• You try your hardest to give people their space, but at moments you know you’re capturing their image in ways they may or may not be okay with. It’s that rocking back and forth between respect and betrayal that I feel like is at the heart of the film.

    Kirsten Johnson

  • Watching a documentary with people hacking their way through some polar wasteland is merely a visual. Actually trying to deal with cold that can literally kill you is quite a different thing.

    Henry Rollins


    Sometimes one picture is equal to 30 pages of discourse, just as there are things images are completely incapable of communicating.

    William S. Burroughs


    For any picture, ask yourself what question or questions it might be answering. Since the picture could answer many, questions, we can decide what question we are interested in.

    Howard Becker


    The task for sociology is to come to the help of the individual. We have to be in service of freedom. It is something we have lost sight of.

    Zygmunt Bauman


    The function of sociology, as of every science, is to reveal that which is hidden.

    Pierre Bourdieu

  • Give us adequate images. We lack adequate images. Our civilization does not have adequate images. And I think a civilization is doomed or is going to die out like dinosaurs if it doesn’t develop an adequate language for adequate images.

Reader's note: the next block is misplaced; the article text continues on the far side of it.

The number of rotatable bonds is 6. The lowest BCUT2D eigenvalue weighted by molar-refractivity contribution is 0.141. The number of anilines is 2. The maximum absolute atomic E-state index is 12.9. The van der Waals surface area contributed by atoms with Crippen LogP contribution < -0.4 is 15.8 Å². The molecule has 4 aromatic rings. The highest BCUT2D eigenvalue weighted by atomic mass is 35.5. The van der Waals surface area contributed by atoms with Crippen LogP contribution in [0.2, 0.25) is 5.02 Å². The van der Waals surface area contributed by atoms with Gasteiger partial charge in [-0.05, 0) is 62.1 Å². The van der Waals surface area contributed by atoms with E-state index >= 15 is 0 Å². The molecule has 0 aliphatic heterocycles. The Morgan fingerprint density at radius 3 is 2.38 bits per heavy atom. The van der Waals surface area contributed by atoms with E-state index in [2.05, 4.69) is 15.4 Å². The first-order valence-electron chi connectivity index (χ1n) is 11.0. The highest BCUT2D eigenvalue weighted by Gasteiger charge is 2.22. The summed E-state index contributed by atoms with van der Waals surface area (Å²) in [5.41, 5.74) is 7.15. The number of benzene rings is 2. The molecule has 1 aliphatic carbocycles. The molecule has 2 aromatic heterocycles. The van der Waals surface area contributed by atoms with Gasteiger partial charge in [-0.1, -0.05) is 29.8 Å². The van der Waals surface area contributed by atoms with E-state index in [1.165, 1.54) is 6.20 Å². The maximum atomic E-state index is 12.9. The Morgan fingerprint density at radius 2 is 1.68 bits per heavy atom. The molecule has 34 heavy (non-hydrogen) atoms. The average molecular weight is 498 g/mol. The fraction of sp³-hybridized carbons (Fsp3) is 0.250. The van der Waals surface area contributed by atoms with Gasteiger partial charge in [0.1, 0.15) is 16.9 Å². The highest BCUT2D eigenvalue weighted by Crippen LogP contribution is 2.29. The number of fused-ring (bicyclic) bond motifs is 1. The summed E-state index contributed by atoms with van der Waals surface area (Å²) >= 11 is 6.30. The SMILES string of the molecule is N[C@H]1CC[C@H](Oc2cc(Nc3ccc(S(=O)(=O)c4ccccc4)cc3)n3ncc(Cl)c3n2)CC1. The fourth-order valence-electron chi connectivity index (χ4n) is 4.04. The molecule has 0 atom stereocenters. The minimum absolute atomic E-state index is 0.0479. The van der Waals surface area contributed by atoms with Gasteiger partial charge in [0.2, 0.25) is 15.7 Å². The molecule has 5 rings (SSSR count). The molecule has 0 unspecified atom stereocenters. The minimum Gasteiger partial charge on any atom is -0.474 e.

Werner Herzog

  • So it is my firm belief, that if you want nowadays, to have a clear and distinct communication of your concepts, you have to use synthetic images, no longer words.

    Vilém Flusser


    If it’s far away, it’s news, but if it’s close at home, it’s sociology.

    James Reston

  • Before I became a film major, I was very heavily into social science, I had done a lot of sociology, anthropology, and I was playing in what I call social psychology, which is sort of an offshoot of anthropology/sociology – looking at a culture as a living organism, why it does what it does.

    George Lucas

  • If you want to tell the untold stories, if you want to give voice to the voiceless, you’ve got to find a language. Which goes for film as well as prose, for documentary as well as autobiography. Use the wrong language, and you’re dumb and blind.

    Salman Rushdie


    There are dignified stupidities, and there are heroic stupidities, and there is such a thing as stupid stupidities, and that would be a stupid stupidity not to have a camera on board.

    Werner Herzog


    Every photograph promises more than it delivers and delivers more than it intended.

    Steve Harp


    One advantage of photography is that it’s visual and can transcend language.

    Lisa Kristine

  • I believe that we face incredible obstacles in our attempts to see the world. Everything in our nature tries to deny the world around us; to refabricate it in our own image; to reinvent it for our own benefit. And so, it becomes something of a challenge, a task, to recover (or at least attempt to recover) the real world despite all the impediments to that end.

    Errol Morris

  • We never really know what’s around the corner when we’re filming – what turn a story will take, what a character will do or say to surprise us, how the events in the world will impact our story.

    Barbara Kopple